Thing really go pop-punk on the outstanding single “Stuck With You”.  As Hess sings, “There couldn’t be anymore anarchy if we tried,” you believe he’s 22 years old.  Smith’s busy drumming is on the mark, and the chorus just soaks into you until it’s just…stuck with you!  On the cover for the CD single, the three remaining guys are depicted with contemporary short spiky hair.  If not for the lack of neck tattoos they could have been Blink 192.  There’s even a reference to the current events of the time.  “The killer bees, casualties, everybody’s paying a price.”  Remember the killer bee scare of the late 90s?  The bees never came.

Unfortunately the hit never came either.  Though a brilliant song, it was impaired by a truly terrible music video about a kid who eats a variety of objects including a rubber duckie (seemingly containing the band), a doll and his little sister.  Somebody should have deep-sixed that idea.

“Sunshine” opens with typically late-90s skippy sound effects and adornments.  The Japanese version is 4:56 in length; Arnold Lanni trimmed his mix down to 3:54.  A slow pop song with distorted watery vocals on the Japanese mix, it’s a unique sounding track that fit into the alterna-flavours of the era.  Motley Crue made a whole album mixed like this, except it was shit and called Generation Swine.  The Lanni mix on the domestic CD retains the sound effects but ditches the vocal distortion, in favour of a clean mix that is easier on the ears, including additional backing harmonies.  Both versions have their merits, with the Japanese as a more spacey, experimental track and the Lanni version more aimed at radio.

Next up is the rockabilly “Face It”, continuing the twang of previous songs.  Unfortunate album filler compared to the others.  Smith’s drumming up a storm though!  “Trip” is more fun with a bendy 90s riff, and lead vocals by Pete Lesperance.   The chorus is suitably snotty.  Another odd title, “Pool Party” conceals an interesting if not quite memorable enough song.  The music is a little off-kilter, hinting at the band’s truly excellent schooled musicianship that was largely simplified for this album.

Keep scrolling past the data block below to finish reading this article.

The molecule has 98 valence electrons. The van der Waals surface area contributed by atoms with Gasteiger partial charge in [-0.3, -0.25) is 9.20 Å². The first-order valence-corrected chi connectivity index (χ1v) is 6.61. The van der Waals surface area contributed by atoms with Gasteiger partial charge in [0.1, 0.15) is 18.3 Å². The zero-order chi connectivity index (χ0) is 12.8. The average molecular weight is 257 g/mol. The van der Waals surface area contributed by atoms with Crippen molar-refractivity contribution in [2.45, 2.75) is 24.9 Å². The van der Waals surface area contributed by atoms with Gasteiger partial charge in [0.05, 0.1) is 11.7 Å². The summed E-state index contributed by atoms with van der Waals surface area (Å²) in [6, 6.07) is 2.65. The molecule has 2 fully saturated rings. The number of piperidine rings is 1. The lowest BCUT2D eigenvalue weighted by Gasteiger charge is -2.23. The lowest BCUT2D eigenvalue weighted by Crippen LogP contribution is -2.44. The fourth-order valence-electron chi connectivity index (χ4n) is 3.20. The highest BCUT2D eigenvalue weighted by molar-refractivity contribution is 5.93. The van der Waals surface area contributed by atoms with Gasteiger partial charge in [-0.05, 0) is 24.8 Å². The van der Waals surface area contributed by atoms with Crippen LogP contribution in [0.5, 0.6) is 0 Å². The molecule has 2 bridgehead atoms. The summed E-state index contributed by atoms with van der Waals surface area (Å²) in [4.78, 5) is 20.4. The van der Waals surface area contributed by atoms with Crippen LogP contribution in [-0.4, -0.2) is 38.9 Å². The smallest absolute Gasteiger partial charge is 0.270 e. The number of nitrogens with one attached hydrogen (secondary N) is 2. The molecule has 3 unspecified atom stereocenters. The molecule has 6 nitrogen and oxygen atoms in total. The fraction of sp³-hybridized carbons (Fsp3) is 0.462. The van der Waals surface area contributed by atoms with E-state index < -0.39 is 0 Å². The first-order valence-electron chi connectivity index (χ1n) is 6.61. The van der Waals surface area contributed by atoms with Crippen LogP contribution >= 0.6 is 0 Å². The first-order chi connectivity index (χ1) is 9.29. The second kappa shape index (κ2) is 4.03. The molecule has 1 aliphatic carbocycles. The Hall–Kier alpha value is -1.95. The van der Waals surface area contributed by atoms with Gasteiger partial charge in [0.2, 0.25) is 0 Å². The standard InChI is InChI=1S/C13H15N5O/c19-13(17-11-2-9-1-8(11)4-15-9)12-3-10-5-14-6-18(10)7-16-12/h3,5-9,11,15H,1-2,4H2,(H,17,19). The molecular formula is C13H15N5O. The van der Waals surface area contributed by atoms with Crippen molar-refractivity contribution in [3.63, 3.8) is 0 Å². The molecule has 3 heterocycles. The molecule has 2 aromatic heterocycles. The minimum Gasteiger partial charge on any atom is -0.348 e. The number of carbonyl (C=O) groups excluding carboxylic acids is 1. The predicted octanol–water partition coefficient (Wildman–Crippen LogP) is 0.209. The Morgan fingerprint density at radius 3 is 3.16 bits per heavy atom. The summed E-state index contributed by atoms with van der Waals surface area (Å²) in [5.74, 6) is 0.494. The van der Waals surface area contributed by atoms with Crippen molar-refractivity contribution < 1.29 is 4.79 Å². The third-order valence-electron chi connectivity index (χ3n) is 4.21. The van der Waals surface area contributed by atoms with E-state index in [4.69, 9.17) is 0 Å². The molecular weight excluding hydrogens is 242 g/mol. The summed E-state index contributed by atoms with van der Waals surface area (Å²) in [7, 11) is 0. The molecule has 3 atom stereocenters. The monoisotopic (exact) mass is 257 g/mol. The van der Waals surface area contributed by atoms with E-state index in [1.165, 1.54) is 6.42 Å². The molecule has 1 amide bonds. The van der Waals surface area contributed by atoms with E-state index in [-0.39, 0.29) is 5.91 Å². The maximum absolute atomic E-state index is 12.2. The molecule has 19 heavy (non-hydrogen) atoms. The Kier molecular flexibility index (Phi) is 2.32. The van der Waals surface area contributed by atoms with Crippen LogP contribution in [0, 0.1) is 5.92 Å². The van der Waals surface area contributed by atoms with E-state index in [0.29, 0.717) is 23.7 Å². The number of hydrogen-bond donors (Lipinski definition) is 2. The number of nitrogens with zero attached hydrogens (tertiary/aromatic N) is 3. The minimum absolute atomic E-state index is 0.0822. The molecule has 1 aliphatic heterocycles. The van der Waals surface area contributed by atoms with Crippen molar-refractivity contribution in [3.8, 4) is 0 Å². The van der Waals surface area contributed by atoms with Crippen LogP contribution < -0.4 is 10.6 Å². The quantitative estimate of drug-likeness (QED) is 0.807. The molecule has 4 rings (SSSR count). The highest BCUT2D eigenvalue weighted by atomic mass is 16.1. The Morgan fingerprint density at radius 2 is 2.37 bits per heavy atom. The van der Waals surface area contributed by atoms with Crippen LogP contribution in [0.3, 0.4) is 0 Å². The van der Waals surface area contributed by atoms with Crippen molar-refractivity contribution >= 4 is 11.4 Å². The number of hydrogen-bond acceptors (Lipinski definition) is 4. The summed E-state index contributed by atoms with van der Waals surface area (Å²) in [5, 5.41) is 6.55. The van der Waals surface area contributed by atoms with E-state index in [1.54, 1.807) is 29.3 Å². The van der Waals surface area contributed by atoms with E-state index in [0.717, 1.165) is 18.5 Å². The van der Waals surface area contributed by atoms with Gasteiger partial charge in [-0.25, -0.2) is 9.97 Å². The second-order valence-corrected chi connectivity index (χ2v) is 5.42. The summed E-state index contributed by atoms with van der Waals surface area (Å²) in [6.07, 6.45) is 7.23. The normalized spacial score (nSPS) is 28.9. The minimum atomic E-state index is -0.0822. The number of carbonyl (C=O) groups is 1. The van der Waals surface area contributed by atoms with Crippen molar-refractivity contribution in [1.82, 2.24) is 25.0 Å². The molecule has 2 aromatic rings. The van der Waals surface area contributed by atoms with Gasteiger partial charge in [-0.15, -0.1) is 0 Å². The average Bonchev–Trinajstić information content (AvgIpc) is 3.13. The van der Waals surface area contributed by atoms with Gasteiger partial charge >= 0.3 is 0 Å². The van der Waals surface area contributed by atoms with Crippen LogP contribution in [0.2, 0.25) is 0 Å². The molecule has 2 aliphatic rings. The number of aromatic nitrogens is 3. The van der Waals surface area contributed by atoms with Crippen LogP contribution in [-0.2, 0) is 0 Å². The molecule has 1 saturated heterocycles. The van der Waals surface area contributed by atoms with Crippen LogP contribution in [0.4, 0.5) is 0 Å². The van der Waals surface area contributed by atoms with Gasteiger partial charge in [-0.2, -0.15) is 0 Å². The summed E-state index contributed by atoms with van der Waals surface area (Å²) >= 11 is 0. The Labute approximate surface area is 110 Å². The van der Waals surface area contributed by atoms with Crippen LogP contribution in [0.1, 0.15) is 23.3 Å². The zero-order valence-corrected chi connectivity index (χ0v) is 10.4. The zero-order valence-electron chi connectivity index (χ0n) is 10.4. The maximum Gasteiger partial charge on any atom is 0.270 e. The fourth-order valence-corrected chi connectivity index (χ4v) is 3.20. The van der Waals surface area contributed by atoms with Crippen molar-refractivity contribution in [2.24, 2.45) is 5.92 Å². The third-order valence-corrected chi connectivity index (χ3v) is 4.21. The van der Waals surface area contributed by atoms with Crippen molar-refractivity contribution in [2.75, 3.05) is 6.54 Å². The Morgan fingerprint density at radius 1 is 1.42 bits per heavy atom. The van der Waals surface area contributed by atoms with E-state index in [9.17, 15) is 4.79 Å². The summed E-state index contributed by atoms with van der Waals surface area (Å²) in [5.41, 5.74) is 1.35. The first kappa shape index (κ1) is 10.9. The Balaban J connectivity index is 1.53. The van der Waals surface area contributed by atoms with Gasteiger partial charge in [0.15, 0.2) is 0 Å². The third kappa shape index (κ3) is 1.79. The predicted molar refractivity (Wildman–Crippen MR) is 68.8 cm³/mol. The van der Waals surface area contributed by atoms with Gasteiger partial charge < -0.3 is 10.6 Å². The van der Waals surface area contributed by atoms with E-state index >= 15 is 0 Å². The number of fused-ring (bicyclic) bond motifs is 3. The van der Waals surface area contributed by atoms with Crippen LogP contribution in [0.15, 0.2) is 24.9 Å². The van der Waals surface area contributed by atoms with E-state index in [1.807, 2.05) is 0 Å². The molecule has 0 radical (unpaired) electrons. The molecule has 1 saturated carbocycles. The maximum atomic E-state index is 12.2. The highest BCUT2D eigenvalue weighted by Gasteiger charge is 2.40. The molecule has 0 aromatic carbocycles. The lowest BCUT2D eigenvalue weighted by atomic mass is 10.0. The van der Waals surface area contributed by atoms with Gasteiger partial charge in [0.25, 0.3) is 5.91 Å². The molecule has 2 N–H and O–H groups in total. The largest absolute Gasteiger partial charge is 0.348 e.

Back to the upbeat, “Headache” is pure bangin’ fun, with influences from rock to punk to ska.  Then an understated ballad called “Everybody Else” sits in the penultimate slot, building tension with a stealthy backdrop of strings.  Similar to past dark Harem Scarem ballads though wildly different in production.  Then we close on the Japanese exclusive “Enemy”, an upbeat track with a big chorus.

Harem Scarem continued with the dual identity for a few more albums before reverting back to their original sound and name.  As Rubber, they next released Ultra Feel, Weight of the World and Live at the GodsWeight of the World was a return to their classic, slightly progressive hard rock sound and so the name change back to Harem Scarem was sure to follow.  By 2003 the Rubber experiment was fully exhausted and the album Higher was the first to have no connection to that name.  From the Rubber era, only Weight of the World was included in the expansive Harem Scarem box set.

Rubber the album isn’t bad though.  It’s better than the followup Ultra Feel, and though dated, still contains a number of good songs that are fully enjoyable today.  The best track is clearly “Stuck With You”, despite the atrocious music video.

3.5/5 stars

Nicholas Walsh on Scotch on the Rocks, tonight!

I’ll be happy to tag along with Deke tonight as we have a Helluva Time with Nicholas Walsh on Scotch on the Rocks!  The Slik Toxik / Famous Underground frontman will be with us at 7 PM sharp.  Don’t miss it on the Scotch on the Rocks Youtube channel!  We’ll be quizzing him on his whole career from the start to the present.  Gonna be a great show.  Crank it up!